To classical music abuse survivors – please do let me or the Home Office know of your wishes for the inquiry

I will be attending the meeting about the Independent Panel Inquiry into Child Sexual Abuse at the Home Office on Monday December 8th, to accompany a survivor from a music school. This meeting is one of several to consult with abuse survivors and their representatives on their wishes for the national inquiry (here is an account of the meeting which took place at the end of October).

The website for the inquiry is here – this includes details of the Terms of Reference for the inquiry, the panel, and various other factors.

Amongst the major issues which have come up are whether the inquiry is to be statutory and judge-led, thus having statutory powers to demand evidence from institutions, where the cut-off point should be (at present the inquiry plans to look at events from 1970 onwards, but have indicated they may be prepared to go back further), and of course which institutions are to be considered.

I believe that the Home Secretary are serious about really listening to what survivors want from this inquiry, and what aspects will make them feel safe about participating, in the sense of being prepared to speak to the panel about their own experiences and other information. This may be a once-in-a-lifetime chance for such an inquiry, and I have good reason to believe that the panel may seriously look into abuse in musical education.

With this in mind, I want to call upon all survivors either to let me know of their wishes in this respect (either by posting here, under a pseudonym if desired, or e-mailing me on ian@ianpace.com ), preferably before Monday, or to contact directly the Director of Safeguarding at the Home Office, John O’Brien, at john.obrien@homeoffice.gsi.gov.uk. I assure everyone who contacts me (and they can e-mail me at ian@ianpace.com ) that confidentiality will be absolutely respected, but also that I will forward their wishes as they stand. The important thing is that the Home Office and the Inquiry Secretariat hear what you think, not just what I have to say.

Some survivors and organisations have indicated their intention to withdraw from participation (see this open letter). Whilst having immense respect for some of the signatories of this, and sharing some of their concerns, I do believe that constructive, critical engagement is the better option. We have come a long way in getting this far, and I would worry that if the inquiry ends up being postponed until after the general election, its future may be in jeopardy. I am prepared to believe the view of Labour MP Tom Watson that his political opponent, the Home Secretary Theresa May, is committed to this inquiry and getting to the truth, unlike some of her political colleagues. I was very impressed at the last meeting I attended and want to encourage people in the classical music world to participate and make their views known.


What leading UK politicians should pledge about organised child abuse

Proper statements and pledges from leading frontbench politicians in all the three major mainland UK political parties have been far from forthcoming; whilst Theresa May has granted a full national inquiry, there have been severe problems with the choices of chair and also the terms of reference. The sheer gravity of what is alleged as concerns politicians themselves seems to be made little apparent. With this in mind, I have drafted the sort of pledge that I feel such politicians ought to make in order to generate some confidence in the process:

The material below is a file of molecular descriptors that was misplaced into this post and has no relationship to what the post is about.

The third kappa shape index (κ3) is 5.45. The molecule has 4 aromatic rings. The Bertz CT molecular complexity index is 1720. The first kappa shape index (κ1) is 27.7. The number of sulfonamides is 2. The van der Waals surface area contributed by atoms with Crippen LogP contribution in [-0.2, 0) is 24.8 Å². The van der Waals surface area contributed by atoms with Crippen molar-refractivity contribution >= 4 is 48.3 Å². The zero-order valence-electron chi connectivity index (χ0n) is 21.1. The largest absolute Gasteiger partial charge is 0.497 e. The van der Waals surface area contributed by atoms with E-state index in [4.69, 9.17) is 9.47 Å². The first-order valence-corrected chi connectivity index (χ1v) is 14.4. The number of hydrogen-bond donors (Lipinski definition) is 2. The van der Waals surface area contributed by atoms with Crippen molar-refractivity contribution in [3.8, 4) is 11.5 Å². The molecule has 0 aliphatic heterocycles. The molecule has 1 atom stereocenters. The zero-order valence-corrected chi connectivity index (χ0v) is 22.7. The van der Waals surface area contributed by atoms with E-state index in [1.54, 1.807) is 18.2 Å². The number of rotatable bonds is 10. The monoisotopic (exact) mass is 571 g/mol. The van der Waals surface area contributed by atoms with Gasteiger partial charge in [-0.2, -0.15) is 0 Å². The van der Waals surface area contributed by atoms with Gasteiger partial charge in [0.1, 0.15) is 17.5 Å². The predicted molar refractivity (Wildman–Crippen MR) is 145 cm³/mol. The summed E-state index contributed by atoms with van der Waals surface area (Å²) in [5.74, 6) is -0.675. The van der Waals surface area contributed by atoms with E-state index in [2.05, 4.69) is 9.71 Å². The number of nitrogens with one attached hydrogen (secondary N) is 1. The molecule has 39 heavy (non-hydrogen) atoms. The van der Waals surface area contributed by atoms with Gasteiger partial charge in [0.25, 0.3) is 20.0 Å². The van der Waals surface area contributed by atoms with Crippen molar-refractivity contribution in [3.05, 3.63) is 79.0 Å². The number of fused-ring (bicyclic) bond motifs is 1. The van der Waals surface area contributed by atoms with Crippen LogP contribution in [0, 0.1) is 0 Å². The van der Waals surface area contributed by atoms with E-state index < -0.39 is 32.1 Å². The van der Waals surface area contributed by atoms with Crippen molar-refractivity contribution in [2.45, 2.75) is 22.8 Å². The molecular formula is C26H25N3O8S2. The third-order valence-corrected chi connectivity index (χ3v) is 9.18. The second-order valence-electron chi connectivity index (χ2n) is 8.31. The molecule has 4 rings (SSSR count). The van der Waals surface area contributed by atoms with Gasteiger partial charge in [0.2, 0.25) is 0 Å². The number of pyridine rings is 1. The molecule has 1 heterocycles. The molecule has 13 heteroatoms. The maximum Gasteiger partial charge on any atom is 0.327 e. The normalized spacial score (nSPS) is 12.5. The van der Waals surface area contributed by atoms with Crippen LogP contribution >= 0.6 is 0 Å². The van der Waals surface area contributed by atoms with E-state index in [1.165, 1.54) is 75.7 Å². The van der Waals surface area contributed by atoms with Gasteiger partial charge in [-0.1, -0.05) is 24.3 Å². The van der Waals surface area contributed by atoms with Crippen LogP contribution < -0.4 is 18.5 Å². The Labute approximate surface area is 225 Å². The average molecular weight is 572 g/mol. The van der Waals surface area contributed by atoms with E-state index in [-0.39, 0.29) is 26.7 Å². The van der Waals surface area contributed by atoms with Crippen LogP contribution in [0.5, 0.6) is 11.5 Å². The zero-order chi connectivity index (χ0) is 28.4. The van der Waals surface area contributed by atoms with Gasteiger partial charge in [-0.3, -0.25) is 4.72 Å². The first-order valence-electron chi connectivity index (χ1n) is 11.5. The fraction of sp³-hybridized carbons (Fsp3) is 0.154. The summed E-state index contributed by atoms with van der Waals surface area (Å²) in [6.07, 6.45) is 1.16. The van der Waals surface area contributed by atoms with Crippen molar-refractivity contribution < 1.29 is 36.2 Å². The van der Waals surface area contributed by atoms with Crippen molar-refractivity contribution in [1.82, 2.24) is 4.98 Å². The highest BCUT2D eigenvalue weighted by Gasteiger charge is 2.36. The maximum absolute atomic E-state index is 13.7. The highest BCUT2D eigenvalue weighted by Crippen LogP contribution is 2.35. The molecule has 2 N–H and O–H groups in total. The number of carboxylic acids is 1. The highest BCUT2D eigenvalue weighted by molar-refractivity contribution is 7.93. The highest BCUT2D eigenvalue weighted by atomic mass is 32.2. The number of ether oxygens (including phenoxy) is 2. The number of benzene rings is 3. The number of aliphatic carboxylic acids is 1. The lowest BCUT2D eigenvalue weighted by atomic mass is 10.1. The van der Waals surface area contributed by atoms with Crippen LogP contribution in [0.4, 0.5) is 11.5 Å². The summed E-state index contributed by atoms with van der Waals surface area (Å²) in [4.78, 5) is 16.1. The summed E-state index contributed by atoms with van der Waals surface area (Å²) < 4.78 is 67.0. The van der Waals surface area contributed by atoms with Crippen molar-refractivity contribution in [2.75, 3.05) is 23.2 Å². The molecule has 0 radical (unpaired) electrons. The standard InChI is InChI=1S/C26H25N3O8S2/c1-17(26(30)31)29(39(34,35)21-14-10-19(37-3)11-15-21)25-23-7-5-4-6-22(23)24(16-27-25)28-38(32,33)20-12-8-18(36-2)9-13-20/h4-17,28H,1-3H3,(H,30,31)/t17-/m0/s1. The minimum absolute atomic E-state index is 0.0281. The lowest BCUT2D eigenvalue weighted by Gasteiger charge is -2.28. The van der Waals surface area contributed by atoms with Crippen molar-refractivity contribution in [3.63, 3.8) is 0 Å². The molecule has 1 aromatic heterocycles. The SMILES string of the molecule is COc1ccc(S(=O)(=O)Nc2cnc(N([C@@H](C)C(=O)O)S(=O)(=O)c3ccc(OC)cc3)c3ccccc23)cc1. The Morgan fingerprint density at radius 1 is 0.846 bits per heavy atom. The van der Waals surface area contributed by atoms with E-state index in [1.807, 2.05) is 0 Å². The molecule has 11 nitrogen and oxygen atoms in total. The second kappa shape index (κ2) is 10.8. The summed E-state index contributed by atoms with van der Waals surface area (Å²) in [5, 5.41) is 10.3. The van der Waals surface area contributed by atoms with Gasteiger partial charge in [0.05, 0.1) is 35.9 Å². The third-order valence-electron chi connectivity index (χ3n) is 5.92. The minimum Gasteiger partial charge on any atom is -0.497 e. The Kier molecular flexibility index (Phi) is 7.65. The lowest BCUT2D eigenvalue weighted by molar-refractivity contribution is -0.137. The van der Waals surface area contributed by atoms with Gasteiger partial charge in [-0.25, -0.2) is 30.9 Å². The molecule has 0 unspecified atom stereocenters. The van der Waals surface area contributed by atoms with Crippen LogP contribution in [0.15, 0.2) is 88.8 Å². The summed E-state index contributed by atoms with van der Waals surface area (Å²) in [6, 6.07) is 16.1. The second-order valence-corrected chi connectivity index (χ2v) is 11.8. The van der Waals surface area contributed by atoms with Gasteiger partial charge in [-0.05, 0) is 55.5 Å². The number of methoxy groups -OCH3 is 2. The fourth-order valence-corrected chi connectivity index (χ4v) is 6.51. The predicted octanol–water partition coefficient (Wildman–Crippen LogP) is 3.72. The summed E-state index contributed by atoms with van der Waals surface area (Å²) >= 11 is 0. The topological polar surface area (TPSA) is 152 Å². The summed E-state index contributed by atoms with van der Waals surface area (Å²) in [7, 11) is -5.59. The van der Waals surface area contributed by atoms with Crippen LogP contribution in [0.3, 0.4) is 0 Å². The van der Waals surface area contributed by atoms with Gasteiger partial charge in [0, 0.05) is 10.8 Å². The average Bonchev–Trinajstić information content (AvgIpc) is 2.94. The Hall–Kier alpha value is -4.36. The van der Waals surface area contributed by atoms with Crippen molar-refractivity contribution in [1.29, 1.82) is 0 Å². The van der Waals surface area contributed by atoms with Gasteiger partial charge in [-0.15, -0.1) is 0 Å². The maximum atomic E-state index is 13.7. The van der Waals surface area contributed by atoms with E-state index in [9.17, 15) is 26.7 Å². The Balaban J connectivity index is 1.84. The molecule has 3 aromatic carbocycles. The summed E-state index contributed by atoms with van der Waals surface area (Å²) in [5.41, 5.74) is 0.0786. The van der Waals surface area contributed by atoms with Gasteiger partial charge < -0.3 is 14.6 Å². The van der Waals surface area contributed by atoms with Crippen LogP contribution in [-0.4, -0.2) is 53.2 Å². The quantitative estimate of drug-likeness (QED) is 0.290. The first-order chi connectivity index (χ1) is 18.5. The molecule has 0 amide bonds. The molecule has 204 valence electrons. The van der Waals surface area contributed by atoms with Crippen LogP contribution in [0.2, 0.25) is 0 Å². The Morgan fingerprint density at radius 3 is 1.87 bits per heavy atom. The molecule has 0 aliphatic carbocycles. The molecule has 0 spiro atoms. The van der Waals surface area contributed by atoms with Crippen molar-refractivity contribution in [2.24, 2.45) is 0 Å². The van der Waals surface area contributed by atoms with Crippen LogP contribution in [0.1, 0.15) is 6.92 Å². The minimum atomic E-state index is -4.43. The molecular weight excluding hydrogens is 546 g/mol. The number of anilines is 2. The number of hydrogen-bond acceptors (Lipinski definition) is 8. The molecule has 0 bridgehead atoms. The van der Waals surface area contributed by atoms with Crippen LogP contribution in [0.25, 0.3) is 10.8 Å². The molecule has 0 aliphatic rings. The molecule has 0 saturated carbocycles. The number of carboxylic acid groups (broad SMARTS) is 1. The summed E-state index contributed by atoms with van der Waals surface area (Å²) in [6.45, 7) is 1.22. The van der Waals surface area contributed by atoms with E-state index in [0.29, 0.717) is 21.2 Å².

A wide variety of allegations have been made of the most serious nature imaginable: that high-level figures in British society, including major politicians in all parties, have been involved in the sexual abuse and trafficking of children in a multitude of named cases. It is also alleged that others have worked to protect and cover up the operations of networks of abusers around the country and further afield. All of this is alleged to have taken place over an extended period of time. It would naturally be inappropriate to comment on the veracity of specific allegations prior to full investigation and the national inquiry, but I wish to pledge the full and unconditional support of my party towards the most thorough investigation possible. This will include maximum co-operation with all investigations, with full unrestricted access to any relevant documentation, including that to which access is currently restricted, and protection for all whistleblowers who might be constrained by the Official Secrets Act or otherwise. These allegations threaten to taint the UK political system and the operation of government permanently, and it is vital that we do everything in our powers to ensure that today’s generation of politicians demonstrate their total abhorrence of and resistance to such hideous actions. With this in mind, we will not shrink from pursuing full exposure and where appropriate prosecution of any figures, no matter how prominent or senior, found to have committed such heinous acts or to have covered up for others who have done so.

If the leaders and frontbenches of the major parties will not give this type of a pledge, then we should hear their reasons for not doing so.